Wednesday, February 19, 2014

Republicans Set Out Their Nominating Rules for 2016 –

So Here is How The Election Plays Out

Even though the 2014 midterm elections are nine months away, after Republicans set rules for the 2016 contest it is now pretty clear how it is going to proceed.

The package, which cleared the 168-member committee with just nine dissenting votes, left Iowa and New Hampshire in the traditional roles of first caucus and first primary, followed by South Carolina and Nevada nominating contests, all in February. Other states are allowed to hold their primaries and caucuses starting on March 1.

After the first two weeks in March, states can hold winner-take-all elections, which will deliver large troves of delegates and are intended to yield a prospective nominee early in the process. States that violate the new rules would forfeit most of their delegates and alternates to the national convention.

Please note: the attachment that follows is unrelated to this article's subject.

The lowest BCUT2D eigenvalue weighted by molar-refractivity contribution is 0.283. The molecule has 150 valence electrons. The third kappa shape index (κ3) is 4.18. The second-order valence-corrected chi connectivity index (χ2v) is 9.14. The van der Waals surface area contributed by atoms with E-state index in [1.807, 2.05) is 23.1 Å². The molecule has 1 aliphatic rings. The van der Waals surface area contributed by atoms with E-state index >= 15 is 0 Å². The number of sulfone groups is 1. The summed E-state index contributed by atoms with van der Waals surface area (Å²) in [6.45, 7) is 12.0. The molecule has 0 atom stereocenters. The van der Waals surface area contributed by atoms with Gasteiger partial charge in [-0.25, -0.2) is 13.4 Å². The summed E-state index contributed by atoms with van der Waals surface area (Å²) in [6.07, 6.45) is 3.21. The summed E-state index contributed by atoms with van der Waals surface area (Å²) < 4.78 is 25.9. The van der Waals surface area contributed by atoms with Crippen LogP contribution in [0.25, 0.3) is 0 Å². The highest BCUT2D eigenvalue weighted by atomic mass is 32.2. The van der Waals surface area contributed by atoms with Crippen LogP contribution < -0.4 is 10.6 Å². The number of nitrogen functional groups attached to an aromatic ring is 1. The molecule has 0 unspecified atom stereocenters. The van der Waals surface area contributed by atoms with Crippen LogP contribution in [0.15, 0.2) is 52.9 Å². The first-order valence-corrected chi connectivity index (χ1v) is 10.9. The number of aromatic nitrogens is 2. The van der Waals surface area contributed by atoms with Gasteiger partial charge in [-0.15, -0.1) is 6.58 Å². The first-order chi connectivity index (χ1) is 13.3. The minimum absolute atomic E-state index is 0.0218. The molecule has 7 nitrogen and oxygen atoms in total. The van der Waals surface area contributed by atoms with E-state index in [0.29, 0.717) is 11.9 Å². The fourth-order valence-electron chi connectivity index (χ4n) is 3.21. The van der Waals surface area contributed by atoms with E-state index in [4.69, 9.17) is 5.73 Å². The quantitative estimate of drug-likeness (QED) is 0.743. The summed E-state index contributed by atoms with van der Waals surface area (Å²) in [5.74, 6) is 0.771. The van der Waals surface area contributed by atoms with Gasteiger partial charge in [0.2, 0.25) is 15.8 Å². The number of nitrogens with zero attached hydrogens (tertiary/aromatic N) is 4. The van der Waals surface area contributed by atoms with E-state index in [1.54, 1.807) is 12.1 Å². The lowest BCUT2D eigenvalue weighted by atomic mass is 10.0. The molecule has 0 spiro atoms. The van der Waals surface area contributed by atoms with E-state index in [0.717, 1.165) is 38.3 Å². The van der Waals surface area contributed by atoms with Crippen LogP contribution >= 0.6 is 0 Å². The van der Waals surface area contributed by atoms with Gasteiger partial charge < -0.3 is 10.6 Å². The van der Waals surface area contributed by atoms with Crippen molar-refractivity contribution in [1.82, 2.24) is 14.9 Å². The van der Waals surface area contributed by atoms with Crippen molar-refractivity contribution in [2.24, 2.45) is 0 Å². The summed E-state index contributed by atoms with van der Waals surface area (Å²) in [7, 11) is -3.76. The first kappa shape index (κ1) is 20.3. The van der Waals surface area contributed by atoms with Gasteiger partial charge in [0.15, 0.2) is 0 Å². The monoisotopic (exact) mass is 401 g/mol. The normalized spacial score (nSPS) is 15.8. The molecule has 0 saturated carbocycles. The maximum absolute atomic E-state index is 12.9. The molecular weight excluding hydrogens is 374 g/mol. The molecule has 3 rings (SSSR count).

So here is what is going to happen.

Kentucky Sen. Rand Paul will win the Iowa caucuses by a huge margin. This is because of the legacy of his father’s organization and the outright craziness of Iowa Republicans. In New Hampshire the establishment forces will rally around NJ Gov. Christie or former Florida Gov. Jeb Bush or Wisconsin Gov. Scott Walker wo is the default establishment candidate if they run, and Mr. Paul will finish a respectable second.  In South Carolina Mr. Paul will have another big win, setting up the Florida primary for the deciding factor.

In Florida the race will be between Mr. Paul, favorite son Sen. Marco Rubio, favorite son Jeb Bush and if he runs,  the favorite of the northeast transplants Mr. Christie.  The betting here, Mr. Paul ekes out a victory, the race is over and Rand Paul becomes the de facto Republican nominee.

Sorry to spoil the suspense, we just though you would want to know.

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